On Veterans Day today, I read a thought-provoking and challenging letter from a Louisville attorney I have known both from my service as a judge advocate in the Army and as a lawyer in Louisville.
His name is Steven A. Edwards - lawyer, soldier, Iraq veteran, Army Judge Advocate. He has reported his experiences in Iraq which have been published in the Kentucky Bar Association's Bench and Bar magazine. He is not the only lawyer who is a soldier or veteran, from this war or other wars. And he has earned the right to express an opinion about his beliefs and experiences which I share with you this date.
Pfc. Kyle Snyder recently returned to the United States after deserting his Army unit and going to Canada.
Snyder had already deployed once to Iraq and was facing another deployment when he deserted.
I write this letter with the experience of having also been to Iraq. I do not condone at all what Snyder did; in fact, I am completely against it.
I supported our decision to go to war, and I support our continued presence in Iraq. Having said those things, however, the fact that Snyder had already pulled one tour in Iraq and was looking at another when he deserted has touched a nerve that I have tried to suppress since returning from Iraq but can suppress no more.
I cannot and will not sugarcoat the fact that I have written this letter to express my disappointment and, frankly, a growing disgust with the vast majority of the American people and how comfortable they have grown with the concept of leaving the heavy work of national defense to a tiny minority of Americans.
If more Americans would choose to serve something other than their self-interests and pitch in and help in this war, maybe there wouldn't be so many soldiers like Snyder having to deploy over and over to Iraq and Afghanistan.
Then maybe guys like Snyder wouldn't have to confront terrible questions such as having to choose whether to redeploy or desert.
We soldiers have heard all of the reasons why so many Americans shun military service. "We're for peace," "we're against the war," "we can't leave our careers," and "we have families." Blah, blah, blah.
I can't speak for other soldiers, but to me, these are all just pat rationalizations for elevating self-interest over altruism.
Whether I am right or wrong, the end result of this widespread avoidance of military service is that many, many soldiers are deploying into combat zones over and over and over.
Moreover, the act of slapping a stupid magnetic ribbon on one's car doesn't make you an equal participant in the national defense and certainly doesn't do anything to make what is going on in this country right.
None of the many, many Americans who shirk military service out of their apparently strong senses of self-preservation and self-interest are any more worthy of preserving their lives, their careers or their families than we soldiers are.
I have a sticker on my car that says "Freedom is not free." I'm scraping it off tomorrow morning because I don't believe it applies in this country any more.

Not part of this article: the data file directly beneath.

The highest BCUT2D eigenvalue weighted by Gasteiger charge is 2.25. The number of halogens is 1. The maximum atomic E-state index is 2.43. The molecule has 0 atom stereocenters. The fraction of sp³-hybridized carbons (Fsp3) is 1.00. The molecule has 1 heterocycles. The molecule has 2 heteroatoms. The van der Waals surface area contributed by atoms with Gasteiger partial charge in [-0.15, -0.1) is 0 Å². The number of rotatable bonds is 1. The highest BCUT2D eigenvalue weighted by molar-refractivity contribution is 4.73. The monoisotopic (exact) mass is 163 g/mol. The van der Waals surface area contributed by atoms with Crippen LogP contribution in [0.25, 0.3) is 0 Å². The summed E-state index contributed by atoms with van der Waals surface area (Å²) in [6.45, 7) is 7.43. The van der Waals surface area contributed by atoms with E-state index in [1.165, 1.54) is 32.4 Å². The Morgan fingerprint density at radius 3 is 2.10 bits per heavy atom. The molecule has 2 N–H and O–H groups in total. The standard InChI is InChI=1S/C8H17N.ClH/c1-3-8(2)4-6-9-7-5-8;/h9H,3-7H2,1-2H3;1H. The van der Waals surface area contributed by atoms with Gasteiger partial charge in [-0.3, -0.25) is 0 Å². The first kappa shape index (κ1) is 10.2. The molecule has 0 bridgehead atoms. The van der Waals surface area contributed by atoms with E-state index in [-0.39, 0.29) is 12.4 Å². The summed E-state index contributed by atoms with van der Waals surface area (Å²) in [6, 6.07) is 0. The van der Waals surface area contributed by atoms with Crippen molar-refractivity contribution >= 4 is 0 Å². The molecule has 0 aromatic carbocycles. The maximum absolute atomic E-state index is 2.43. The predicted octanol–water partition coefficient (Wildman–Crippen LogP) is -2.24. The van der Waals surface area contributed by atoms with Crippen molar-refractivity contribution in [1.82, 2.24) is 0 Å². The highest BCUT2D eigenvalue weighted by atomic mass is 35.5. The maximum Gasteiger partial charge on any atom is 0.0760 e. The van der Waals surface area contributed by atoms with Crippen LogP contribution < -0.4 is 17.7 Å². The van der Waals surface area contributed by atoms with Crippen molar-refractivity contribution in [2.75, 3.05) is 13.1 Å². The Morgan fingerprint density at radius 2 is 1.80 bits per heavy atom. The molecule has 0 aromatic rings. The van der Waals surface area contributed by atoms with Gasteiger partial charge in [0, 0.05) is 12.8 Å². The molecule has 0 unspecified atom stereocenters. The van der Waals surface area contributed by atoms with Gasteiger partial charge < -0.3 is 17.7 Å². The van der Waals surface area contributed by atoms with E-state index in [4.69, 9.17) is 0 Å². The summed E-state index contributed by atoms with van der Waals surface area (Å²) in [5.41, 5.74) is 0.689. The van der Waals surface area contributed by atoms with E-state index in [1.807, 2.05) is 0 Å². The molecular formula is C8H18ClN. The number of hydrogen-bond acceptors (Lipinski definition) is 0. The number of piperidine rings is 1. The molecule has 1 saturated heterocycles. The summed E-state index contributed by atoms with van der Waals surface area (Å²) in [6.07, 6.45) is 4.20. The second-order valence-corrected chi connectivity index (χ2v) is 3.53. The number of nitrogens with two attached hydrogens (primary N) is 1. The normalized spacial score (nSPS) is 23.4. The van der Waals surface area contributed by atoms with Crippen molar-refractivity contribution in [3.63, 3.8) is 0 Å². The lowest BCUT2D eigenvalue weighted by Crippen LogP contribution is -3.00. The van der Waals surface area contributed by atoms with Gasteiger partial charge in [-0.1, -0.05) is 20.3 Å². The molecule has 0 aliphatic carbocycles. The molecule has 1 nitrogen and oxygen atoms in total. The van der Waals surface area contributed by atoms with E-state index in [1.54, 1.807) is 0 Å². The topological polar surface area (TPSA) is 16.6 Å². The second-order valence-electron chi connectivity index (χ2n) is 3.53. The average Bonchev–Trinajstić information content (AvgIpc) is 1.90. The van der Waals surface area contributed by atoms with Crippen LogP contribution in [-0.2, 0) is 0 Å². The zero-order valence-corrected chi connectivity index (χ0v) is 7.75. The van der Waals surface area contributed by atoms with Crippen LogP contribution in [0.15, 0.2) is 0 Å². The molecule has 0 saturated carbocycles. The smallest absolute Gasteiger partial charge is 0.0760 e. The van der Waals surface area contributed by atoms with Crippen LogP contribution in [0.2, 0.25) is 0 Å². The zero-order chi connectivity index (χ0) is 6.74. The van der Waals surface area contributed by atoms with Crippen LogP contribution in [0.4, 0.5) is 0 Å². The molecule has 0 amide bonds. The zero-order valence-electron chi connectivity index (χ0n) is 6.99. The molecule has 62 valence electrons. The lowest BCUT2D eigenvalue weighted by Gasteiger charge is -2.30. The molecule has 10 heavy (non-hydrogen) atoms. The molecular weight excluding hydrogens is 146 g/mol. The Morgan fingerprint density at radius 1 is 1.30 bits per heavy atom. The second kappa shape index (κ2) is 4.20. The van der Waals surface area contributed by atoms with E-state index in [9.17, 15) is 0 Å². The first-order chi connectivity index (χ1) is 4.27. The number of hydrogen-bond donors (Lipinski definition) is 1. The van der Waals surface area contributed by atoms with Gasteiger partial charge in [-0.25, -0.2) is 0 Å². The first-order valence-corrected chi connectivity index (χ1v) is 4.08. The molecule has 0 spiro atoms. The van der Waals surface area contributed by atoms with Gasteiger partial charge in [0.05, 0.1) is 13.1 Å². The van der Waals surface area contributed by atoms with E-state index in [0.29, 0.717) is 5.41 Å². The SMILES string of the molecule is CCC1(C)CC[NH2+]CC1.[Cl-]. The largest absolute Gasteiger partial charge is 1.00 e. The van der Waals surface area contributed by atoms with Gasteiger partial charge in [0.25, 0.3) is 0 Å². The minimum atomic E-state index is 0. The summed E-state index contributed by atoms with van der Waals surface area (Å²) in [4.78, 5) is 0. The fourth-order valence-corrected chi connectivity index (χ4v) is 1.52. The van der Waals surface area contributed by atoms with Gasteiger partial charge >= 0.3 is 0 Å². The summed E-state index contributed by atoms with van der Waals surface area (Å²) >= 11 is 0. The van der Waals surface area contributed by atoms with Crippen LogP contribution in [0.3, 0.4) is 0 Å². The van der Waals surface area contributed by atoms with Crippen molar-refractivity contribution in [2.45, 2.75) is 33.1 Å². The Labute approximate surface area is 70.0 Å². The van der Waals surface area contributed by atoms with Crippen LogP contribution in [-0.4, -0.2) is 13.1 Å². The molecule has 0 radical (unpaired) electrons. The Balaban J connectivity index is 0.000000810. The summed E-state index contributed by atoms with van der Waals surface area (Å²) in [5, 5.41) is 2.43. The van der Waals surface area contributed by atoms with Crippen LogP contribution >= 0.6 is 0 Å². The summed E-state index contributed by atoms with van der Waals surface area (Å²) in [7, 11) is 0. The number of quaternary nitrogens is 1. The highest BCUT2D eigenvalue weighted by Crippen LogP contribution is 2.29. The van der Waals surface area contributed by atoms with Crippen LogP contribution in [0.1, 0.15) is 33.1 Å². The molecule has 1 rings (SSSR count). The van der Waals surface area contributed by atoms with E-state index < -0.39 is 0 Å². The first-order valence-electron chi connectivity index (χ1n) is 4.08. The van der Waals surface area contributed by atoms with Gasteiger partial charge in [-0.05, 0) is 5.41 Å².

For the vast majority of Americans, freedom really is "free" because it involves no personal sacrifice whatsoever.
Their freedom comes as the result of a comfortable, detached and never-ending process of freeloading off the sacrifices of a terribly burdened few.
I think it is instructive to compare this vast throng of Americans with the person now branded a deserter, Pfc. Snyder.
No matter what else can be said about Snyder, it cannot be denied that he did at one time go to Iraq and he did fight.
That alone serves to place his life experiences in sharp contrast with those of most Americans.
Unfortunately for Snyder, however, the contrasts don't end there, and in further sharp contrast to the lot of most Americans, Snyder will find the price of freedom to be quite high, as he goes through the disciplinary process that the Army quite properly and necessarily must administer.
At best, the 23-year-old Snyder will start the rest of his life with a discharge characterized as "dishonorable."
I wonder how many of the millions of Americans who have never lifted a finger in support of their country, choosing instead to leave such distasteful work to guys like Snyder, can honestly say that they live lives that are any more "honorable" than his?
I have also heard many Americans express an opinion that the Iraqi people are not carrying their share of the load in this war.
I am amazed at the arrogance and ignorance inherent in such a point of view.
In my experience, the Iraqi people cherished the mere chance for freedom and placed a value on it that most Americans will never even understand, much less equal.
Be that as it may, if more Americans really understood and appreciated their freedom instead of simply taking it for granted, maybe they'd volunteer to serve their country in numbers sufficient to the point that soldiers like Snyder wouldn't be faced with the terrible decision of whether to desert or face a second or third deployment into a combat zone.
STEVEN A. EDWARDS
LTC, JA, USAR